Not having heard something is not as good as having heard it; having heard it is not as good as having seen it; having seen it is not as good as knowing it; knowing it is not as good as putting it into practice.—Xun Kuang, c. 312-230 BCE
Choosing Instruction Modes
Facing a classroom of students who represent different levels of learning curves is not an easy task. We know students learn better by doing, but they may not all be ready at the same time. This is a key reason for planning how to manage classroom instruction.
An effective way to start planning is to ask yourself:
- When should I teach the whole class?
- Should I move some students into group work?
- When are students ready to work independently?
The choices you make directly affect students’ learning and the structure and pacing of lessons. The presentation below gives an overview of when whole-class, small-group, and independent modes work best in classroom instruction. Just click “Start Prezi.”
Use Your Goals to Guide Your Choices
Of course, there are always multiple ways to teach a particular lesson, and teachers might find themselves using different approaches with different classes. One class might benefit from students remaining in groups until completion of the assignment, while another may benefit from bringing the groups back into whole-class instruction to share what they have learned.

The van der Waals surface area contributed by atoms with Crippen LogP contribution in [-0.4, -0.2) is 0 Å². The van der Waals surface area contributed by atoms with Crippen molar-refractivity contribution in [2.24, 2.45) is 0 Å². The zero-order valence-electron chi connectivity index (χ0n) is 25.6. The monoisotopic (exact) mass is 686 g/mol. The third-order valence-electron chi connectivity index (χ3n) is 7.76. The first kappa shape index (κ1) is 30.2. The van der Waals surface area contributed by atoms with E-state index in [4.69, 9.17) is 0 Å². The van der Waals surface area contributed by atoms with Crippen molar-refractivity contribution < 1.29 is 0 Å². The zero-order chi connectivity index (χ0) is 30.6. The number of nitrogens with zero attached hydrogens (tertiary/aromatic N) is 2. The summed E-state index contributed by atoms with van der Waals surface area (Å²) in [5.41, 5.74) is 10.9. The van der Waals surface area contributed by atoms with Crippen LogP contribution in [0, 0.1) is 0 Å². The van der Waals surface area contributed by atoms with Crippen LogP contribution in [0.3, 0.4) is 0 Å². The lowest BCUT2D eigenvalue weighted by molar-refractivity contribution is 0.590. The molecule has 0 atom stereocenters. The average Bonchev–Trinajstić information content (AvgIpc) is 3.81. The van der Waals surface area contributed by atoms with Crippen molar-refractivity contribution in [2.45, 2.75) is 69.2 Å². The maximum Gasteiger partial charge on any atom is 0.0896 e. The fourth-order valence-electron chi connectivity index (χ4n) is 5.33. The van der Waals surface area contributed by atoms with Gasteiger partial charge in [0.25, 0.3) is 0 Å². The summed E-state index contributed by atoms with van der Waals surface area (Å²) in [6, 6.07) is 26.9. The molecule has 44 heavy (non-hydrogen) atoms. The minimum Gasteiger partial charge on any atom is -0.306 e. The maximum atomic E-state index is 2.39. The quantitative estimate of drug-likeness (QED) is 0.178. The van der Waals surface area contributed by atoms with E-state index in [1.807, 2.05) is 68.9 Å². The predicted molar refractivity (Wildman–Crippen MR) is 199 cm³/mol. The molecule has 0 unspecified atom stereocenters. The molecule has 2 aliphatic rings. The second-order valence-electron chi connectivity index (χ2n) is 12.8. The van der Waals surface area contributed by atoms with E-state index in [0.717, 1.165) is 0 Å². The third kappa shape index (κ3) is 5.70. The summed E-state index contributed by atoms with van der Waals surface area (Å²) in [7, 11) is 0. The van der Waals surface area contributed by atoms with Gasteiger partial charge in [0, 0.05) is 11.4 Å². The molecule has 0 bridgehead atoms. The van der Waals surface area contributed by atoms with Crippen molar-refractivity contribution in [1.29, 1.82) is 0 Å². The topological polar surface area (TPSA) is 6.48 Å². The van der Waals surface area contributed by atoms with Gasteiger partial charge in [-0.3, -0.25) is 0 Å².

No matter which mode of instruction you are using, the goals, expectations, and responsibilities of the students need to be clear at the beginning of each lesson. Knowing the purpose of your lesson helps you decide which instruction mode best engages the students at each stage. And then, of course, have fun with the lesson!
See this book by Douglas Fisher and Nancy Frey for additional research-based guidance on classroom instruction: Better Learning Through Structured Teaching: A Framework for the Gradual Release of Responsibility, 2nd Edition.
See this website for the quote by Xun Kuang.